My salad, like the women of France, was perfectly dressed—light but not heavy on vinaigrette with lots of varieties of textures, pine nuts and a goat cheese that was fried maybe coated with something like Panko. Chicken and vegetable ragout like dish in a light blue cheese sauce was OK. I love  how they eat—slowly, lingering chatting and enjoying. . And of course, Mr. david engaged two handsome older men with his map quest. They actually spent 20 minutes trying to help him find what he was looking for.

Another brisk walk (David was still walking briskly. I was beginning to drag) took us along busy thoroughfares in to Luxembourg Gardens—60 acres of terraced woods and broad avenues for strolling. sunny flower borders were filled with red ruby chard interspersed with red dahlias, light orange geraniums, burgundy basils, red and orange and yellow zinnias. Another mound of lavendar and purple petunias blended beautifully with peachy pink geraniums . All surrounded by fluorescent green grass which you DO NOT walk on. The broad boulevards leading to the Luxembourg Palace are lined with benches where people sit under the canopy of horse chestnut trees. What I especially liked was the statues — not military men or great politicians but artists, poets, and demigods that almost seem like guardian spirits.

It wasn’t the landscaping that was so delightful. IT WAS the people. relaxing in the ate afternoon warmth several pools with beautiful fountains are surrounded with hundreds of green metal chairs that people , sit or lounge or laugh together. More than many having a smoke!

This was people watching at its finest. Business men and taxi drivers come here to unknot their ties. Young fathers snap photos of their twirling toddlers while the bells of a nearby church toll. Properly starched matrons sit with a friend and puff elegantly on their cigarettes. Beaming young mothers stroll with their prams or strollers. And everywhere young people, in secluded spots, intimately entwined with each other.

French people enjoying the art of relaxation and connecting with each other—something I don’t experience much in our own culture. And their government spends money to maintain these lovely surroundings for people. Of course, sales tax everywhere is more than 10% but what a great investment .

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As We Leave the Ground

September 29, 2015

San Francisco, CA

The seat belt clicks and I stash my book into the magazine pouch in front of me. The luggage compartment squeaks and rattles as travelers jostle their baggage to make room overhead. Newspapers crackle, and I can hear the soft whisper of passengers. The man next to me is already putting his eye mask on to sleep without even a friendly hello-nice aftershave though.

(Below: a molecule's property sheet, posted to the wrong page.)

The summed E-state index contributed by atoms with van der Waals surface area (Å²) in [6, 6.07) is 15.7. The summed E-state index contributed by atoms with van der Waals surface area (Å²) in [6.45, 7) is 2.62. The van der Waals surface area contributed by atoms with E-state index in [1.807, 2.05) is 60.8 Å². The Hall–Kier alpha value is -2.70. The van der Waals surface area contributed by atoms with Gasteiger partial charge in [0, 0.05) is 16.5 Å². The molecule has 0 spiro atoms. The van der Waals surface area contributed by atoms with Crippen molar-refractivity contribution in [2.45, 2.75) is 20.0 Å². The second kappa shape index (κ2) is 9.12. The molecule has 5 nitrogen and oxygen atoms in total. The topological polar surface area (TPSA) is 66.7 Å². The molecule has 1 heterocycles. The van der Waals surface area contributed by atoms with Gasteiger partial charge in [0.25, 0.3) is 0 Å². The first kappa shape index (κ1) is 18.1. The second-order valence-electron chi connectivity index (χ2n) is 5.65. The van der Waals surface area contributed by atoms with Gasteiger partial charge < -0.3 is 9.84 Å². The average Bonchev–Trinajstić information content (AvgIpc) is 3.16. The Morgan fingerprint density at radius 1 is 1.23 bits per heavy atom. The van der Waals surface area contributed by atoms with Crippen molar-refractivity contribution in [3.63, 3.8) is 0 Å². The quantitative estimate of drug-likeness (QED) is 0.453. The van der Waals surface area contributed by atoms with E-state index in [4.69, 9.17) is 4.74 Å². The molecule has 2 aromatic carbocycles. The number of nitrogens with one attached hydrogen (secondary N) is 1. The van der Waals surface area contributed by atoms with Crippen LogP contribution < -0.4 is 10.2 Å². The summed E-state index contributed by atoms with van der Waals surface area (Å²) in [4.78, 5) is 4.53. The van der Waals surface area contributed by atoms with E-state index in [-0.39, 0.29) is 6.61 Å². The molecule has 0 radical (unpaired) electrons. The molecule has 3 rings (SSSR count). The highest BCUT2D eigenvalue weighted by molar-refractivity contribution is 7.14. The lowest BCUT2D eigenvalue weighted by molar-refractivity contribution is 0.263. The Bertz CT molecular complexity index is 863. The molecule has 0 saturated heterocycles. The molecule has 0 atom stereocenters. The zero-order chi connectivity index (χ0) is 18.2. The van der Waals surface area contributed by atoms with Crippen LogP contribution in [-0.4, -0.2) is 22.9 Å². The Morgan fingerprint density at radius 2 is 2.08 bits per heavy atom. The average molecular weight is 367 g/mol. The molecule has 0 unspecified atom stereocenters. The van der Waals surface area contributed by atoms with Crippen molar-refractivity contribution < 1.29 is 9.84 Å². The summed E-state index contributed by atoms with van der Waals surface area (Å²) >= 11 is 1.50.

From across the aisle David, my husband, adjusts his headphones. He glances in my direction and smiles, but is already absorbed in his music– no one to disturb him. The pace of the last 48 hours, no, the last two months are all but forgotten to him. We chose to sit separately to have some space alone, listen to music, and read. He lives in the moment more than anyone I know which is both admirable and at times frustrating.

Surrounded by strangers, I suddenly feel isolated and a little scared, but also, at last, I am finally excited. It sinks in that we are really leaving. My first visit to France and another journey into the mysteries of India.

The engines roar and this gargantuan machine taxis down the runway lifting all these people into a cerulean sky. Airplanes have been doing this for seventy five years, but as it speeds up and finally lifts off the ground it’s still a miracle to me. The houses below grow smaller. The urgency of the leaves that need raking, the dripping faucets that need fixing shrink in importance. Miniature cars zip along freeways going somewhere, who knows where.

It seems impossible to eat breakfast in San Francisco today and in Paris tomorrow. We soar higher and higher into the blue stillness. The details that were so important are either handled or no longer important.

The beauty of any flight is leaving behind the complications of our stress-filled modern lives and that clear definition of who I think I am—all the I, me, mines. Everyday existence fades as if in a dream. I am a no one in a big world, and all I have to do is observe and accept all I see.

I can smell the coffee brewing in the galley, and a sigh of relief escapes my lips. A glimpse of freedom. The adventure begins.

I’m a soul in wonder on the road unseen,” Van Morrison

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Palapa on the Beach

Palapa on the Beach

Outside San Jose Del Cabo, Mexico

January, 2015

Palapa on the Beach” the ad read on the Airbnb website. “Off the beaten track, just a short drive outside the city.” My fantasies were off and running. I was hooked. Just the place for David and I and our friend, Jan, to spend our last few days in Baja, Mexico. The reviews all said that Elena, one of the owners, was a fantastic cook. In my imagination, she would fix the three of us delicious dinners after our days of exploring endless miles of undeveloped beaches. The short statement at the end of the ad, “water in short supply” didn’t really catch my attention.

We started driving from San Jose Del Cabo, the village where the Sea of Cortez meets the Pacific at the southern tip of Baja. The Periclu Indians lived here for centuries lavishing in its fresh water and abundant marine life. Spanish galleons and many pirates sailed here and were jubilant to find an estuary covering several thousand acres filled with fresh, drinkable water. Today, this historic old town is still a thriving arts community. Its neighbor, Cabo San Lucas, has become a tourist mecca filled with condos and timeshares, restaurants and gift shops swarming with wealthy Westerners or Northerners as the case may be.